Manufact Inc. produces and sells custom plastic injection machines. The company starts a Business Reengineering project. The main objective is to increase customer satisfaction by setting up self-directed work teams. These work teams are responsible for the delivery of plastic injection machines of high quality, low cost and fast delivery speed. The teams are supplied with an application software package meant to help in performing the new processes better than in the past. The chief information officer of the company selected the package, based on recommendations of other manufacturing companies.

2. Barrier
The Team, being responsible for the whole process from customer inquiry to delivery, compares the software functionality with the process steps it has defined. The team finds out that processing an order from start to finish requires more than eighty terminal transactions. Filling out ten different screen templates alone are required for defining a new customer order. Additionally the team finds out that the software cannot be configured to support the whole process they are responsible for. The team concludes that the software must have been developed for a different than a process oriented environment.

Underlying causes can be looked for in the areas of project content, project management, and partner (supplier) responsibility:

Root Cause 1: Unsatisfactory Selection Process

The software selection process may involve errors of project content and project management. Content errors are given, if it had not been properly defined, what criteria the software should adhere to. Among the criteria for process oriented software are workgroup computing and database-integration requirements (Tapscott/Caston, 1993). A typical error in project management was, that the selection process was not properly performed. A proper selection would have required from the vendor to respond to the process related criteria. Instead the company purchased the software based on the recommendation of another company. This company's organization and requirements could have been different.

Root Cause 2: Delivery Problems

Depending on the correctness of the RFP (request for proposal) which the company send to the software supplier, the supplier eager to book a much needed new software order, could have promised software functionality which in reality was not there. The company lost time and money by concentrating on a software not suited to their process needs.

Barrier 2: Users Do not Accept System

Example Media Partners

1. Situation
Media Partners produce print-media clippings. They observe German and Swiss papers and magazines on a daily basis, using key words provided by their customers. The company employs ninety readers that scan the print media, as well as ten clippers, that clip the traced articles with scissors. Forty percent of their income is based on the number of clippings they produce monthly. All clippings are sent to the customers by mail on a daily or weekly basis. All business processes are done manually. Media Partners plan to change that. They plan to introduce Information Technology to support the reading process and replace the manual clipping process through an electronic clipping service. The company expects additional revenue by setting up an externally searchable clipping database.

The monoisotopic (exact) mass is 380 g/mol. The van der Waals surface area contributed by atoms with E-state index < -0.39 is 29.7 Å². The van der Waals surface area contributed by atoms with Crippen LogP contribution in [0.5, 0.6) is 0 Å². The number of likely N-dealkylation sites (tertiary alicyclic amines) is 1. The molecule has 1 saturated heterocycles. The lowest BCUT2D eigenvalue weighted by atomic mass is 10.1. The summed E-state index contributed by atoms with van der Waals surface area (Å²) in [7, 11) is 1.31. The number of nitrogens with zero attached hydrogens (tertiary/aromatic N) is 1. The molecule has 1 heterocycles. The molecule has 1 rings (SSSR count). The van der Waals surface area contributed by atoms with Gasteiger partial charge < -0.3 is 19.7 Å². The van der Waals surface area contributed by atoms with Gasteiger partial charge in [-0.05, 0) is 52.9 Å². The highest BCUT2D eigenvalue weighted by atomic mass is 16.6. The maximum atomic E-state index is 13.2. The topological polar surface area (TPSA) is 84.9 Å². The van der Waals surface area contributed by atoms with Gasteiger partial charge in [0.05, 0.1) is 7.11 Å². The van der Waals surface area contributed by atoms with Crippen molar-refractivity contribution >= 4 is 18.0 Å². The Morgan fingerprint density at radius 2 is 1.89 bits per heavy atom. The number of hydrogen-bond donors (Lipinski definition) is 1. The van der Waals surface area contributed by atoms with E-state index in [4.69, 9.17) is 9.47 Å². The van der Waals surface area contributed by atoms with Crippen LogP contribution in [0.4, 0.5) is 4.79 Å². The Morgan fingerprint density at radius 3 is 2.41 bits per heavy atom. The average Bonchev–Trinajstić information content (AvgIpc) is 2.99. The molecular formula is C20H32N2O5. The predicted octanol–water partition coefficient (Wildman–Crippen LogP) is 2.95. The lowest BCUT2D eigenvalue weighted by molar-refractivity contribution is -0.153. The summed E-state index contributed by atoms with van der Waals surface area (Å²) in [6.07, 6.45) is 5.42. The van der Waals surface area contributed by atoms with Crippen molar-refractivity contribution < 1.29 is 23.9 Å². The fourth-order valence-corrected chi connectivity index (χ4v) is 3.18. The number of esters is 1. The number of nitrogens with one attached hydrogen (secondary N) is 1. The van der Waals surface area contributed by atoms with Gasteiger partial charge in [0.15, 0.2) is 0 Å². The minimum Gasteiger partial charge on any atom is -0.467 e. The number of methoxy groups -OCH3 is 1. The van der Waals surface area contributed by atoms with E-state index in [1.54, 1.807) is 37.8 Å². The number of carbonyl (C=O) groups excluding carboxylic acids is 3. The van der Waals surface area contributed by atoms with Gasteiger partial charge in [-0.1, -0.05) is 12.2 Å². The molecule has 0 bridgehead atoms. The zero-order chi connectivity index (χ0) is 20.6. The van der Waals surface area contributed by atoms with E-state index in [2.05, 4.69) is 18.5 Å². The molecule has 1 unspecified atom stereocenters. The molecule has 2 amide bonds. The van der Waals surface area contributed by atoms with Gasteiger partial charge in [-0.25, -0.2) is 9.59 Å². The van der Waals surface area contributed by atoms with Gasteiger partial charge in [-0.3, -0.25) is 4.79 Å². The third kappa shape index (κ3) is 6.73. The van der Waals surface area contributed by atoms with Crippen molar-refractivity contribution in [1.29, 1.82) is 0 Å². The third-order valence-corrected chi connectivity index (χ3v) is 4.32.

2. Barrier

After the first training hours with the new Information Technology equipment the readers find that they will be less productive with the computer. They fear their income will decrease. The clippers fear to loose their jobs.

Underlying causes can be looked for in the areas of project content, project management, people, organization and public.

Root Cause 1:Wrong Information Technology Configuration

The Information Technology Configuration can be faulty. For example too large keyboards could hinder the process of fast reading papers and keying in at the same time. The terminal dialogue could be too slow or too cumbersome. The hardware and network processes could be too slow or not be able to handle the workload. The system might not allow all readers to work in parallel with the new system.

Root Cause 2: Not Enough Test-Runs

A completely new computer application system has to be tested thoroughly (Lullies/Bollinger/Weltz, 1990). Volume-tests, performance-tests and availability-tests have too be planned for carefully. It is necessary to test the entire process. It might well be, that the readers are not satisfied, yet other affected personnel are happy with the new system. The overall results are important.

Root Cause 3: Knowledge and Skill Level Too Low

Missing knowledge and skills regarding computers and computer applications might be severe reasons for non-acceptance. In particular older people might be afraid to touch the keyboard since the fear to demonstrate their missing computer skills to the younger ones. It is necessary to take away fear by thoroughly explaining the new system to all those affected. Also ample room should be given for unsupervised training sessions.
Root Cause 4: Resistance

Resistance may develop out of missing knowledge or skills. Some people believe that the introduction of new technology is always accompanied by resistance. This may or may not be true, since new technology is often accompanied by curiosity for the new. Connor/Lake trace people's resistance to a lack of understanding, a missing will to accept the change and missing skills (see root cause 3) or resources to carry out the change (Connor/Lake, 1994).